Dozens of journalists have complained about the same sense of uncertainty, to Nicaraguan human rights lawyer Juan Carlos Arce with the non-governmental Nicaraguan Human Rights Centre.
Freedom of expression, according to the United Nations, is based on “the freedom to seek, receive and impart information.” In the current situation this right is not guaranteed for individual citizens, collectives or independent journalists, due to a secretive government policy,” Arce told IPS.
According to the activist, the 2007 policy is based on the strict control of public information and manifests itself as a gag order for civil servants.
For Arce, the problem of freedom of expression is exacerbated by government control of the media. This, in his opinion, “runs counter to the government’s obligation to promote pluralism and independence in the media.”
In this Central American nation of 6.2 million people, in 2007 there was only one TV channel and one radio station in the hands of the governing Sandinista National Liberation Front (FSLN) , another state-owned station and two other pro-government stations, as well as several others close to the government.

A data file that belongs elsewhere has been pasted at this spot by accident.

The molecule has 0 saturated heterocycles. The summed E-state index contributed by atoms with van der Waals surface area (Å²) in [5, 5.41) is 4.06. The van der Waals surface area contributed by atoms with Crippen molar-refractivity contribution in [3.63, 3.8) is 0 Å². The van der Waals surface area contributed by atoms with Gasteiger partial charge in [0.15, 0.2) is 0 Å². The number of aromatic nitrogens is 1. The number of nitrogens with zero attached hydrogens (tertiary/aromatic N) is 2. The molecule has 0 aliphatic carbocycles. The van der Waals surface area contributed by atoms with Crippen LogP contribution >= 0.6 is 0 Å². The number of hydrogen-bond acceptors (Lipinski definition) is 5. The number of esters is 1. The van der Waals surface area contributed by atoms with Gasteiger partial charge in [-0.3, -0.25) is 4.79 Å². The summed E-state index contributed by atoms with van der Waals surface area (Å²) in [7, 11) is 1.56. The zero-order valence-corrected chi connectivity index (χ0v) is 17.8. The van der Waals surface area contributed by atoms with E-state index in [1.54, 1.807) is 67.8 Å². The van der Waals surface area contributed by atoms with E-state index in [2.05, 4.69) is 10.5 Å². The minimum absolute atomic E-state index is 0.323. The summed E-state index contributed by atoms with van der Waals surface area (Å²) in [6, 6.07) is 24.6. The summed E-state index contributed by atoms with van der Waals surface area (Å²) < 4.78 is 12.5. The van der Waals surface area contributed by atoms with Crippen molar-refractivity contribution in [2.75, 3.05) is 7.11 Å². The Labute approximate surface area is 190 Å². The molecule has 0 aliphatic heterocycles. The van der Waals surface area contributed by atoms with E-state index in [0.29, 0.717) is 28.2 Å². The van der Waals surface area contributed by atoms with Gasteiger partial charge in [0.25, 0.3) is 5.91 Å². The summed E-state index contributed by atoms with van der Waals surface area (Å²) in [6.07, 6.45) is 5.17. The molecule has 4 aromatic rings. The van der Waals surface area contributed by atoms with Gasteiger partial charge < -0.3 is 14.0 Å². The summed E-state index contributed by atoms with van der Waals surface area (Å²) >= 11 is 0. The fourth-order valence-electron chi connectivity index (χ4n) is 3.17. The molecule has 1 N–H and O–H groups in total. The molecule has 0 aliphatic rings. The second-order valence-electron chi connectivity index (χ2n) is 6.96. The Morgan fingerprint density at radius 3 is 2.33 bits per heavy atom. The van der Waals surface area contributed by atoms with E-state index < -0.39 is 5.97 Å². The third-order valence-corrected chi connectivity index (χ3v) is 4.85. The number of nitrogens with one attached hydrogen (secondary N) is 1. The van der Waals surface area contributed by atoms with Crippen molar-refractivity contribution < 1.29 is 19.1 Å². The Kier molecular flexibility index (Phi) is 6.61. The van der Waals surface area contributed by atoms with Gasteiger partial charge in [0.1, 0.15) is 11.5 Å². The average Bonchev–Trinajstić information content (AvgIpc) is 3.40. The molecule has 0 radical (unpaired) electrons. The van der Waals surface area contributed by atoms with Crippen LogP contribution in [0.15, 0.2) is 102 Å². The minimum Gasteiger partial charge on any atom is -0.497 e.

In 2017, according to Arce, more than 80 per cent of the radio stations, TV channels, print media and on-line programmes are under the control of the FSLN, controlled by family members, political operators and like-minded journalists, although some occasionally declare themselves publicly as independent.
“As an advocate, the biggest problem is the lack of information of the institutions and the fact that that many people avoid speaking out because they fear retaliation from the government,” he said.
Arce said the absence of the government in the continental forums to debate on freedom of expression is shown not only by the empty chairs during the 161st session of the IACHR, but also in the countless pronouncements of international bodies on violations of human rights and other universal rights.
To illustrate, Arce mentioned U.N. criticisms in its Universal Periodic Review on Nicaragua in 2014, and other reports issued since 2008 by the U.S. State Department, the European Parliament, the OAS, Human Rights Watch, Reporters Without Borders, the Inter American Press Association, Freedom House, and Amnesty International, among others.
Published on IPS' website on March 31, 2017.